According to the latest study, multivitamins may be able to reduce your risk of cancer but they have no effect on heart disease. A group of researchers from Brigham and Women’s Hospital undertook a long term study in which they had a group of 15,000 male physicians, age 50 and over, take Centrum Silver multivitamins or a placebo every day for about 11 years. They found that the vitamins had no effect on risk of heart attack, stroke or heart disease.
In discussing the results, study leader Howard Sesso said; “The way we view this study is that there’s no obvious reason to take a daily multivitamin solely for the prevention of cardiovascular disease. But it’s perhaps narrow-minded to think that we shouldn’t take multivitamins at all considering our findings with cancer prevention.”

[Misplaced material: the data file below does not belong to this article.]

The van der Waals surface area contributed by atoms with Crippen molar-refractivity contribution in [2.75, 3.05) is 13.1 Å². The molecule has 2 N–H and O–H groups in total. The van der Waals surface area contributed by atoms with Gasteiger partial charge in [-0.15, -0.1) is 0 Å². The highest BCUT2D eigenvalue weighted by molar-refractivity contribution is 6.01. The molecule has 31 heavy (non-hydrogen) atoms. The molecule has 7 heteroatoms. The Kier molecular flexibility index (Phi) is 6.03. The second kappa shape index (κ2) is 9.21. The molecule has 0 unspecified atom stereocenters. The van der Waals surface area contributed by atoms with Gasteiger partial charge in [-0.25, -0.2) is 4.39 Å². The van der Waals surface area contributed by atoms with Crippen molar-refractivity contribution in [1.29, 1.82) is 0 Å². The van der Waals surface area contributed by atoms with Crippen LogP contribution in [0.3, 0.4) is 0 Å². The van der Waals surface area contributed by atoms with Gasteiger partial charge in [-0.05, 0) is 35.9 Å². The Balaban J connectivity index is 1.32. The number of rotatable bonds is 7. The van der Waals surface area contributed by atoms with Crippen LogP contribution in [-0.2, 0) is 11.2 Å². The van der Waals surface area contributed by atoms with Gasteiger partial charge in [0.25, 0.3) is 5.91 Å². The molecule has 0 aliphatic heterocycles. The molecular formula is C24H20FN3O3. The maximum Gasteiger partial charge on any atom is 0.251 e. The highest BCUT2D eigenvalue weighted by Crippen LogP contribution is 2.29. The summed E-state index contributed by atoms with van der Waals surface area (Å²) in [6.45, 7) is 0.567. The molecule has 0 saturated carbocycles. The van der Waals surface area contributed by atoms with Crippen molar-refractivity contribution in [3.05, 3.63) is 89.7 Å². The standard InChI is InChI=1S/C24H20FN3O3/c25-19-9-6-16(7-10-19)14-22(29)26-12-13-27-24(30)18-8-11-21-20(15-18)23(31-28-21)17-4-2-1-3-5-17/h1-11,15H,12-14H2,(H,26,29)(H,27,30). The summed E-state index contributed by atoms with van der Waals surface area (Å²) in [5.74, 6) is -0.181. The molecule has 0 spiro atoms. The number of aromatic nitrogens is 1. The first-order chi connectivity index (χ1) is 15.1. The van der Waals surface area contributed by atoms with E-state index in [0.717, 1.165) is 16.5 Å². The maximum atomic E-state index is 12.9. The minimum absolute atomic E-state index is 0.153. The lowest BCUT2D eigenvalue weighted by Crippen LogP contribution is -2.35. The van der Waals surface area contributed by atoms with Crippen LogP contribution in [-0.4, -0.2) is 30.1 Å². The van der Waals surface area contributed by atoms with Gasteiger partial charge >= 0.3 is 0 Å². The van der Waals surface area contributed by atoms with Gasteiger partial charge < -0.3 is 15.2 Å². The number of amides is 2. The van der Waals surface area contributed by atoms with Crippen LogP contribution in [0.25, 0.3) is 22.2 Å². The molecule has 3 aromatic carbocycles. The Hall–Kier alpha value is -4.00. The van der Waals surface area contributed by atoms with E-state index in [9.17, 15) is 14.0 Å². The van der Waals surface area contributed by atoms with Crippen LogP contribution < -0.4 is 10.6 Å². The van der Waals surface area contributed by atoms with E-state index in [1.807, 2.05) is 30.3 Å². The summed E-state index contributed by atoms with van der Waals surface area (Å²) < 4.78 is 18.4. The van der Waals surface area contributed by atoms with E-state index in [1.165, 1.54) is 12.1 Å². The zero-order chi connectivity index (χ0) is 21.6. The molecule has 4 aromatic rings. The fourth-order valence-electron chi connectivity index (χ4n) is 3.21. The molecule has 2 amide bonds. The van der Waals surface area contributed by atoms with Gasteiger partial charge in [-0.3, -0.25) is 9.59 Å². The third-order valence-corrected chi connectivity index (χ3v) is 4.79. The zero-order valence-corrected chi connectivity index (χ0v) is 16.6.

While the findings were disappointing in regards to heart health, the study did discover that those who took a daily multivitamin were able to lower their cancer risk by about 8%.
The study serves as a reminder that there is no quick fix to lower the risk of heart disease. In an editorial that accompanied the study Dr. Eva Lonn went on to say; “many people with heart disease risk factors…lead sedentary lifestyles, eat processed or fast foods, continue to smoke, and stop taking life-saving prescribed medications, but purchase and regularly use vitamins and other dietary supplements, in the hope that this approach will prevent a future myocardial infarction or stroke. This distraction from effective cardiovascular disease prevention is the main hazard of using vitamins and other unproven supplements.”
The best way to prevent heart disease lies mainly in lifestyle changes. Adding whole grains, fruits and vegetables to your diet, exercising regularly, and limiting smoking and alcohol consumption are still the most effective ways to cut the risk of heart attack or stroke.